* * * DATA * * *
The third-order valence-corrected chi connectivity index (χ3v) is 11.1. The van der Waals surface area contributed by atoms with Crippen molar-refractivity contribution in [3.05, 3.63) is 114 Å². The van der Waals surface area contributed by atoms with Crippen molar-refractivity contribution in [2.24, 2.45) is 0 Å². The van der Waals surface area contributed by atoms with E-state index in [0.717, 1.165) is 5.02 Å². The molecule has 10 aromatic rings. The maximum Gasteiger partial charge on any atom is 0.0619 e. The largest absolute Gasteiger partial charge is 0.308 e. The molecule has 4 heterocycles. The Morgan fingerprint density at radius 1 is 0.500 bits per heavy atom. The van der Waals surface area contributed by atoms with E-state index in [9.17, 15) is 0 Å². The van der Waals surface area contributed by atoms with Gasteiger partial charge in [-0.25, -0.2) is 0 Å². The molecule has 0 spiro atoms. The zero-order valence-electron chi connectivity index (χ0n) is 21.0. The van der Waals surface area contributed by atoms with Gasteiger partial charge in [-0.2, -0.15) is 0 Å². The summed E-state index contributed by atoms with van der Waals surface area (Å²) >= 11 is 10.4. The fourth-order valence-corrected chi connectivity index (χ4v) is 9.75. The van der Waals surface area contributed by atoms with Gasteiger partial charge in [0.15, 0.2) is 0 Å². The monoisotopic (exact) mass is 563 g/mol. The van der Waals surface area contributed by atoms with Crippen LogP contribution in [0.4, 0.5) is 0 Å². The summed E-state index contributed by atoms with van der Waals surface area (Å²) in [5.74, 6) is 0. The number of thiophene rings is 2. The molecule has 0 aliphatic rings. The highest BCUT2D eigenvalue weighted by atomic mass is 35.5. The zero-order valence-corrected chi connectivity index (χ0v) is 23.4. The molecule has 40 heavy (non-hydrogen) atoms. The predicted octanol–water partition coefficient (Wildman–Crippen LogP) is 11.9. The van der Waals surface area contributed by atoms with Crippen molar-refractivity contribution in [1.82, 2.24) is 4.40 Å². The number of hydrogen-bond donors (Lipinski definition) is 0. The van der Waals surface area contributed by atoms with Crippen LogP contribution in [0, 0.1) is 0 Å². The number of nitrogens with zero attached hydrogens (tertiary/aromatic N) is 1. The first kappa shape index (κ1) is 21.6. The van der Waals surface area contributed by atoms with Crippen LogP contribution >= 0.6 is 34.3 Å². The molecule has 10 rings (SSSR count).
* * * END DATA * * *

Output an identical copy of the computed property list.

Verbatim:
The third-order valence-corrected chi connectivity index (χ3v) is 11.1. The van der Waals surface area contributed by atoms with Crippen molar-refractivity contribution in [3.05, 3.63) is 114 Å². The van der Waals surface area contributed by atoms with Crippen molar-refractivity contribution in [2.24, 2.45) is 0 Å². The van der Waals surface area contributed by atoms with E-state index in [0.717, 1.165) is 5.02 Å². The molecule has 10 aromatic rings. The maximum Gasteiger partial charge on any atom is 0.0619 e. The largest absolute Gasteiger partial charge is 0.308 e. The molecule has 4 heterocycles. The Morgan fingerprint density at radius 1 is 0.500 bits per heavy atom. The van der Waals surface area contributed by atoms with E-state index in [9.17, 15) is 0 Å². The van der Waals surface area contributed by atoms with Gasteiger partial charge in [-0.25, -0.2) is 0 Å². The molecule has 0 spiro atoms. The zero-order valence-electron chi connectivity index (χ0n) is 21.0. The van der Waals surface area contributed by atoms with Gasteiger partial charge in [-0.2, -0.15) is 0 Å². The summed E-state index contributed by atoms with van der Waals surface area (Å²) >= 11 is 10.4. The fourth-order valence-corrected chi connectivity index (χ4v) is 9.75. The van der Waals surface area contributed by atoms with Gasteiger partial charge in [0.15, 0.2) is 0 Å². The monoisotopic (exact) mass is 563 g/mol. The van der Waals surface area contributed by atoms with Crippen LogP contribution in [0.4, 0.5) is 0 Å². The summed E-state index contributed by atoms with van der Waals surface area (Å²) in [5.74, 6) is 0. The number of thiophene rings is 2. The molecule has 0 aliphatic rings. The highest BCUT2D eigenvalue weighted by atomic mass is 35.5. The zero-order valence-corrected chi connectivity index (χ0v) is 23.4. The molecule has 40 heavy (non-hydrogen) atoms. The predicted octanol–water partition coefficient (Wildman–Crippen LogP) is 11.9. The van der Waals surface area contributed by atoms with Crippen molar-refractivity contribution in [1.82, 2.24) is 4.40 Å². The number of hydrogen-bond donors (Lipinski definition) is 0. The van der Waals surface area contributed by atoms with Crippen LogP contribution in [0, 0.1) is 0 Å². The number of nitrogens with zero attached hydrogens (tertiary/aromatic N) is 1. The first kappa shape index (κ1) is 21.6. The van der Waals surface area contributed by atoms with Crippen LogP contribution >= 0.6 is 34.3 Å². The molecule has 10 rings (SSSR count).